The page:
Not-for-profit and public services are at the heart of Ontario child care. Overall, they care for more than three-quarters of our children in licensed child care. For children 0-5 years of age, that number has been 70% of children compared to 30% in commercial child care arrangements.
I guess that’s why Ontario didn’t fuss too much about agreeing with the federal government that this percentage – at least 70% not-for-profit and public – would stay the same when licensed child care moves to $10 a day by 2026. In March 2022, Ontario signed an agreement with the federal government to get about $10 billion over 4 years in order to transform Ontario’s child care into an affordable, increasingly accessible service provided predominantly by not-for-profit and public providers.
That Agreement is admirably clear on the limits to for-profit expansion. In Section 2.1.1, Ontario commits that “at the end of this Agreement, the proportion of not-for-profit licensed child care spaces for children age 0 to 5 compared to the total number of licensed child care spaces for children age 0 to 5 will be 70% or higher.” (emphasis added)
This commitment is repeated in Ontario’s Action Plan in Section 4.4.
However, there is increasing evidence that Ontario regrets the terms they agreed to in March of 2022. I have now heard from the Ministry of Education that Ontario no longer plans to respect this part of the Agreement.
Of course, the Canada-Ontario Agreement is a contract and payment of federal money depends on following its terms. So, the Ministry of Education is twisting itself into a pretzel trying to justify its new intentions. The Ministry of Education has now decided that the insistence upon a minimum of 70% not-for-profit services, despite the clear wording above, refers only to services that are in receipt of federally-provided operating funding and does not apply to all licensed child care. But – read the underlined section again – they are obviously wrong.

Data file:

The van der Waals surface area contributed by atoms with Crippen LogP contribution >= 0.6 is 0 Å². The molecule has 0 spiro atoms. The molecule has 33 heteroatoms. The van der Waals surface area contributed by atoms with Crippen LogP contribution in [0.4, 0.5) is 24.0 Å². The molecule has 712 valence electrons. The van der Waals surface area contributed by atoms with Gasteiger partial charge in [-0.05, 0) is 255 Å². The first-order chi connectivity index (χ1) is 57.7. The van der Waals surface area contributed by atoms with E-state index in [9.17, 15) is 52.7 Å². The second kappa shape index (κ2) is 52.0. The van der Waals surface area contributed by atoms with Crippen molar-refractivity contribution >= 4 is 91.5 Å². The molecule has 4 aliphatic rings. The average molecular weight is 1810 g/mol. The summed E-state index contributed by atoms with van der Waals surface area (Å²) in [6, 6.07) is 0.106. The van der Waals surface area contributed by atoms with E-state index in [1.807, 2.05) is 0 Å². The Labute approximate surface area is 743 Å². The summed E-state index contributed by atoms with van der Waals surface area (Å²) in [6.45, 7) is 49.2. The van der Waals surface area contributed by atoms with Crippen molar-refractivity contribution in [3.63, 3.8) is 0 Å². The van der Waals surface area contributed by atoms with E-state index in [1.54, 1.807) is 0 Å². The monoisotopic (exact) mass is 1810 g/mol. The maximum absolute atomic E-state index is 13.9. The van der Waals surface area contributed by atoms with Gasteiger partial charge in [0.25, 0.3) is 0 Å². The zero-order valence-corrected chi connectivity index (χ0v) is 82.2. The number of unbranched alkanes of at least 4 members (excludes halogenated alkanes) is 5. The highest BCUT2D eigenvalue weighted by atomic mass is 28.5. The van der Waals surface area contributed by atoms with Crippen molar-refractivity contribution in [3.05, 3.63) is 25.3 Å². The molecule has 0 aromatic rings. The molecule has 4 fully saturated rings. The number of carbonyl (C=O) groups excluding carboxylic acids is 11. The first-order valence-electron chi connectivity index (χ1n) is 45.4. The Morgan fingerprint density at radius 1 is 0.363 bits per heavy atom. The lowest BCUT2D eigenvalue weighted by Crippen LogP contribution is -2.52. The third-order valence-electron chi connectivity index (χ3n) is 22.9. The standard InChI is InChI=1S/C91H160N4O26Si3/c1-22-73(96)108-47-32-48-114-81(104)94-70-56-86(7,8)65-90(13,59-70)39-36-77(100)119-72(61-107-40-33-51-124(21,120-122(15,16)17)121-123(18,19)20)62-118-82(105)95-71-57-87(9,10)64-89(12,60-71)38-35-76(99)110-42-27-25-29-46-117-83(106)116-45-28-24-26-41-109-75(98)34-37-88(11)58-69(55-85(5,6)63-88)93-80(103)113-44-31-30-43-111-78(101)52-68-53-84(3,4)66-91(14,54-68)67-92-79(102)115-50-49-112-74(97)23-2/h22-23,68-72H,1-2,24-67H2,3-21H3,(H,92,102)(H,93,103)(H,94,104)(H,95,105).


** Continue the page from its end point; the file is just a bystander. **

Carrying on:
Why is this happening now? For-profit expansion was front-end-loaded by the current government. Many for-profit operators applied for licences over the months that Ontario was dithering about whether to sign an agreement to take billions of dollars of federal child care money. As a result in order to stick to the original 70% rule, the province could only license about 2,300 more spaces between now and 2026, according to my calculations. All the rest of the expansion, tens of thousands of spaces, would have to come from either not-for-profit or public operators.
Apparently, the government of Ontario, and the for-profit lobbyists that appear to dictate its recent policy changes, did not like this logic. Ontario now wants to be allowed to license dozens or hundreds more of these for-profit operators whose fees will not be controlled.
The Ministry of Education’s reinterpretation of the Agreement would mean more for-profit expansion than the current limit of 2,300 within federally-funded services. Plus, it would allow for an infinite amount of for-profit expansion outside of the funding agreement. Presumably, once this agreement ends in 2026, all these new for-profits outside the agreement could be welcomed by Ontario into a new five-year funding arrangement with the federal government.
For-profit expansion outside of the funding agreement will not be planned or controlled in any way. It will, no doubt, happen in the big population centres where most services are already located, not in priority underserved neighbourhoods.
This latest travesty comes on top of other instances of Ministry of Education fealty to Ontario’s for-profit operators. We need to make it clear that this is unacceptable. Parents want and need good quality, affordable child care. They will get that in a system dominated by not-for-profit logic. But they will not get good quality affordable child care if commercial interests are allowed to take complete control of Ontario’s child care policies.